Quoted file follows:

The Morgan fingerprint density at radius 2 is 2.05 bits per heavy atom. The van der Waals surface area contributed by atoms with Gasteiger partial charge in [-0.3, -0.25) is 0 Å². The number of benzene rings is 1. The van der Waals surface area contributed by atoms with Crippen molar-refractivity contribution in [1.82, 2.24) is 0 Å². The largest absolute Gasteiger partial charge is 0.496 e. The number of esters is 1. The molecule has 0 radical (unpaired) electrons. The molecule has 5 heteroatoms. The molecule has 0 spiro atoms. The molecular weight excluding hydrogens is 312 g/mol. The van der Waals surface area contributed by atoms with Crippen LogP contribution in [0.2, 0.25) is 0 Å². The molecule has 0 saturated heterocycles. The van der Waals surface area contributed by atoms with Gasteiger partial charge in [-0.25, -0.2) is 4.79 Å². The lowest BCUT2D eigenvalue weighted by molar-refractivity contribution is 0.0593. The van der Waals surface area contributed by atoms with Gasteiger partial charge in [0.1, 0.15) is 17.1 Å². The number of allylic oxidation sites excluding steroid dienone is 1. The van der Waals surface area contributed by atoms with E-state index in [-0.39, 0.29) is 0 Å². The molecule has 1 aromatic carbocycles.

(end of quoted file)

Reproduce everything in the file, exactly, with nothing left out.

The Morgan fingerprint density at radius 2 is 2.05 bits per heavy atom. The van der Waals surface area contributed by atoms with Gasteiger partial charge in [-0.3, -0.25) is 0 Å². The number of benzene rings is 1. The van der Waals surface area contributed by atoms with Crippen molar-refractivity contribution in [1.82, 2.24) is 0 Å². The largest absolute Gasteiger partial charge is 0.496 e. The number of esters is 1. The molecule has 0 radical (unpaired) electrons. The molecule has 5 heteroatoms. The molecule has 0 spiro atoms. The molecular weight excluding hydrogens is 312 g/mol. The van der Waals surface area contributed by atoms with Crippen LogP contribution in [0.2, 0.25) is 0 Å². The molecule has 0 saturated heterocycles. The van der Waals surface area contributed by atoms with Gasteiger partial charge in [-0.25, -0.2) is 4.79 Å². The lowest BCUT2D eigenvalue weighted by molar-refractivity contribution is 0.0593. The van der Waals surface area contributed by atoms with Gasteiger partial charge in [0.1, 0.15) is 17.1 Å². The number of allylic oxidation sites excluding steroid dienone is 1. The van der Waals surface area contributed by atoms with E-state index in [-0.39, 0.29) is 0 Å². The molecule has 1 aromatic carbocycles.